Friday, May 31, 2013

Weak income growth holding back consumer spending

As discussed previously, economists maintain that in spite of the slowdown in manufacturing, the US consumer should provide the necessary lift to improve growth. According to the theory, with consumer confidence improving, the spending should follow. But that's not exactly what happened. While consumer spending is up on the previous year, the growth in spending has moderated to the lowest level in three years.

Source: US Department of Commerce

The explanation is simple: incomes are just not growing very fast (chart below).

Source: US Department of Commerce

The spike in personal income at the end of last year is "tax planning" - shifting of income into 2012 in anticipation of higher taxes in 2013 (taking capital gains, receiving special dividend income, receiving some of 2013 pay in 2012, etc.). Outside of that, income growth has moderated. These days "happy"consumers are not necessarily big spenders - the relationship between sentiment (which is at a six-year high) and personal spending growth is not solid.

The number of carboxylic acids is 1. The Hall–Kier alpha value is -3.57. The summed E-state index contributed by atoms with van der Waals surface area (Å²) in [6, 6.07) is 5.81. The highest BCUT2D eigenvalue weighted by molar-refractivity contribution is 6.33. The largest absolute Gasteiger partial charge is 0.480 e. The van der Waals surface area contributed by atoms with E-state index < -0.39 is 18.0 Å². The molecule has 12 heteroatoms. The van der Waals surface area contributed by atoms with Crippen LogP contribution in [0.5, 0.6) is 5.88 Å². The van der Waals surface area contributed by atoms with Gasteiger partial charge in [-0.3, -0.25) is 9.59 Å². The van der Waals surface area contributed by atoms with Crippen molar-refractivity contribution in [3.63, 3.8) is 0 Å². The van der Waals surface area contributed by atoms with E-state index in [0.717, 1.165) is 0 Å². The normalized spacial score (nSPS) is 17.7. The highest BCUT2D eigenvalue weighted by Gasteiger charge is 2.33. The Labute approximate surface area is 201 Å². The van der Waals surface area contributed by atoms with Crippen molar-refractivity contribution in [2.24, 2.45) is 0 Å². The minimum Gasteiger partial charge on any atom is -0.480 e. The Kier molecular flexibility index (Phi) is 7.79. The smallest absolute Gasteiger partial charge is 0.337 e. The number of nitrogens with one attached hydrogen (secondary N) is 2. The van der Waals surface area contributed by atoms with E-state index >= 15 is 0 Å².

Reuters: - "Consumer spending is on a very modest track because income is not growing very much. Wage gain is very low even though job growth has picked up," said Kevin Logan, chief U.S. economist at HSBC Securities in New York.
Many are still convinced that the consumer will "save the day" and push the US GDP growth higher this year. Perhaps. For now however we don't see much evidence to support that view.
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